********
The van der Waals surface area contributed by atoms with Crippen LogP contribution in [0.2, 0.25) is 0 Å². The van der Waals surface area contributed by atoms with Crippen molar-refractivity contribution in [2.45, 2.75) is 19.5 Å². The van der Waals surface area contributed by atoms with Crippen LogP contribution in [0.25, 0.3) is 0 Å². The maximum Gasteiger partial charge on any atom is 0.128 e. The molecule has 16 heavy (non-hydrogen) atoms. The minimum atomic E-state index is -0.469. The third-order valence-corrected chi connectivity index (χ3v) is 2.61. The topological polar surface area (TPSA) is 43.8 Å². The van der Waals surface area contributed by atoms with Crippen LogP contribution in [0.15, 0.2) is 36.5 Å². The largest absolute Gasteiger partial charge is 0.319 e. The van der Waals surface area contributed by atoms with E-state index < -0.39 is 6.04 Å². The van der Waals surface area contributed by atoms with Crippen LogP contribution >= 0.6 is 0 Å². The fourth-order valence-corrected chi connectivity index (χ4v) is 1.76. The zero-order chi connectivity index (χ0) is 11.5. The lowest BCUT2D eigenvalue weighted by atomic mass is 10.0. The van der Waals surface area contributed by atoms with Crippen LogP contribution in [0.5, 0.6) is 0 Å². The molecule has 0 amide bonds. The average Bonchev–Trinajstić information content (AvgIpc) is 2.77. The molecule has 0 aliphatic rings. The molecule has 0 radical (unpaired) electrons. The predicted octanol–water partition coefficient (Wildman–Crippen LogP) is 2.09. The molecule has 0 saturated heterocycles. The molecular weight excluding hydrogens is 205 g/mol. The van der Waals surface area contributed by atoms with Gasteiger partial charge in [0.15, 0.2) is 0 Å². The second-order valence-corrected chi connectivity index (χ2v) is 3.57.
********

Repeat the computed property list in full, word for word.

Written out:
The van der Waals surface area contributed by atoms with Crippen LogP contribution in [0.2, 0.25) is 0 Å². The van der Waals surface area contributed by atoms with Crippen molar-refractivity contribution in [2.45, 2.75) is 19.5 Å². The van der Waals surface area contributed by atoms with Crippen LogP contribution in [0.25, 0.3) is 0 Å². The maximum Gasteiger partial charge on any atom is 0.128 e. The molecule has 16 heavy (non-hydrogen) atoms. The minimum atomic E-state index is -0.469. The third-order valence-corrected chi connectivity index (χ3v) is 2.61. The topological polar surface area (TPSA) is 43.8 Å². The van der Waals surface area contributed by atoms with Crippen LogP contribution in [0.15, 0.2) is 36.5 Å². The largest absolute Gasteiger partial charge is 0.319 e. The van der Waals surface area contributed by atoms with E-state index < -0.39 is 6.04 Å². The van der Waals surface area contributed by atoms with Crippen LogP contribution >= 0.6 is 0 Å². The fourth-order valence-corrected chi connectivity index (χ4v) is 1.76. The zero-order chi connectivity index (χ0) is 11.5. The lowest BCUT2D eigenvalue weighted by atomic mass is 10.0. The van der Waals surface area contributed by atoms with Crippen LogP contribution in [0.5, 0.6) is 0 Å². The molecule has 0 amide bonds. The average Bonchev–Trinajstić information content (AvgIpc) is 2.77. The molecule has 0 aliphatic rings. The molecule has 0 radical (unpaired) electrons. The predicted octanol–water partition coefficient (Wildman–Crippen LogP) is 2.09. The molecule has 0 saturated heterocycles. The molecular weight excluding hydrogens is 205 g/mol. The van der Waals surface area contributed by atoms with Gasteiger partial charge in [0.15, 0.2) is 0 Å². The second-order valence-corrected chi connectivity index (χ2v) is 3.57.